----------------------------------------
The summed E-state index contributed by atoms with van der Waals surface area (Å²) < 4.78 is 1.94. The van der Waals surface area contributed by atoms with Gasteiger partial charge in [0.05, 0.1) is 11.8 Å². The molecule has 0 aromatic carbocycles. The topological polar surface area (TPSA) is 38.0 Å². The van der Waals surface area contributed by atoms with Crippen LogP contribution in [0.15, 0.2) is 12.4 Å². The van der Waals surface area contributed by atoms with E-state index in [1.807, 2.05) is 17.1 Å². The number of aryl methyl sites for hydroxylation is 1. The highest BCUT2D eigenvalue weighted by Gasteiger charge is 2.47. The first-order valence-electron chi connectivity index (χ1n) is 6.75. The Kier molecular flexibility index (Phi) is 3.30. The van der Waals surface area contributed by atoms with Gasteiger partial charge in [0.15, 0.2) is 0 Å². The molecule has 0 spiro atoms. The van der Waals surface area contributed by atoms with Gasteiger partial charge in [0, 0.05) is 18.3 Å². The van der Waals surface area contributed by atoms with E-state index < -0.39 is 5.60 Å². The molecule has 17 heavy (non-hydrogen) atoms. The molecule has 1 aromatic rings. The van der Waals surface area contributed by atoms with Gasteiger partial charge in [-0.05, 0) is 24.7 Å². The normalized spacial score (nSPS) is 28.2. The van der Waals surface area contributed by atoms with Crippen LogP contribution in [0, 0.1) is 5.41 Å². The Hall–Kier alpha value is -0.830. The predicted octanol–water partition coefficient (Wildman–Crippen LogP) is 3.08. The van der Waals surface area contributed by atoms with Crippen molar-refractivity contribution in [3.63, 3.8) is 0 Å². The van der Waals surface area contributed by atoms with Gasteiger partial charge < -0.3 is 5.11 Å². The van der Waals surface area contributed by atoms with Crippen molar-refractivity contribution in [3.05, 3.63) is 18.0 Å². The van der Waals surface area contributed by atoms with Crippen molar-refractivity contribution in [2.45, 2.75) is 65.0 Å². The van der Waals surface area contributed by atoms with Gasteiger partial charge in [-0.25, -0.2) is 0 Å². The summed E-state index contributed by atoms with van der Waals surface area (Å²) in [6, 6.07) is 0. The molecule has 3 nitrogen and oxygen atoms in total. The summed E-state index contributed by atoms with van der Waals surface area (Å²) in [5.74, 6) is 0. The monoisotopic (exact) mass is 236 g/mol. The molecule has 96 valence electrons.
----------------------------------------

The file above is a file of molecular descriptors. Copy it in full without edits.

The summed E-state index contributed by atoms with van der Waals surface area (Å²) < 4.78 is 1.94. The van der Waals surface area contributed by atoms with Gasteiger partial charge in [0.05, 0.1) is 11.8 Å². The molecule has 0 aromatic carbocycles. The topological polar surface area (TPSA) is 38.0 Å². The van der Waals surface area contributed by atoms with Crippen LogP contribution in [0.15, 0.2) is 12.4 Å². The van der Waals surface area contributed by atoms with E-state index in [1.807, 2.05) is 17.1 Å². The number of aryl methyl sites for hydroxylation is 1. The highest BCUT2D eigenvalue weighted by Gasteiger charge is 2.47. The first-order valence-electron chi connectivity index (χ1n) is 6.75. The Kier molecular flexibility index (Phi) is 3.30. The van der Waals surface area contributed by atoms with Gasteiger partial charge in [0.15, 0.2) is 0 Å². The molecule has 0 spiro atoms. The van der Waals surface area contributed by atoms with Gasteiger partial charge in [0, 0.05) is 18.3 Å². The van der Waals surface area contributed by atoms with E-state index < -0.39 is 5.60 Å². The molecule has 17 heavy (non-hydrogen) atoms. The molecule has 1 aromatic rings. The van der Waals surface area contributed by atoms with Gasteiger partial charge in [-0.05, 0) is 24.7 Å². The normalized spacial score (nSPS) is 28.2. The van der Waals surface area contributed by atoms with Crippen LogP contribution in [0, 0.1) is 5.41 Å². The Hall–Kier alpha value is -0.830. The predicted octanol–water partition coefficient (Wildman–Crippen LogP) is 3.08. The van der Waals surface area contributed by atoms with Crippen molar-refractivity contribution in [3.63, 3.8) is 0 Å². The van der Waals surface area contributed by atoms with Gasteiger partial charge < -0.3 is 5.11 Å². The van der Waals surface area contributed by atoms with Crippen molar-refractivity contribution in [3.05, 3.63) is 18.0 Å². The van der Waals surface area contributed by atoms with Crippen molar-refractivity contribution in [2.45, 2.75) is 65.0 Å². The van der Waals surface area contributed by atoms with Gasteiger partial charge in [-0.25, -0.2) is 0 Å². The summed E-state index contributed by atoms with van der Waals surface area (Å²) in [6, 6.07) is 0. The molecule has 3 nitrogen and oxygen atoms in total. The summed E-state index contributed by atoms with van der Waals surface area (Å²) in [5.74, 6) is 0. The monoisotopic (exact) mass is 236 g/mol. The molecule has 96 valence electrons.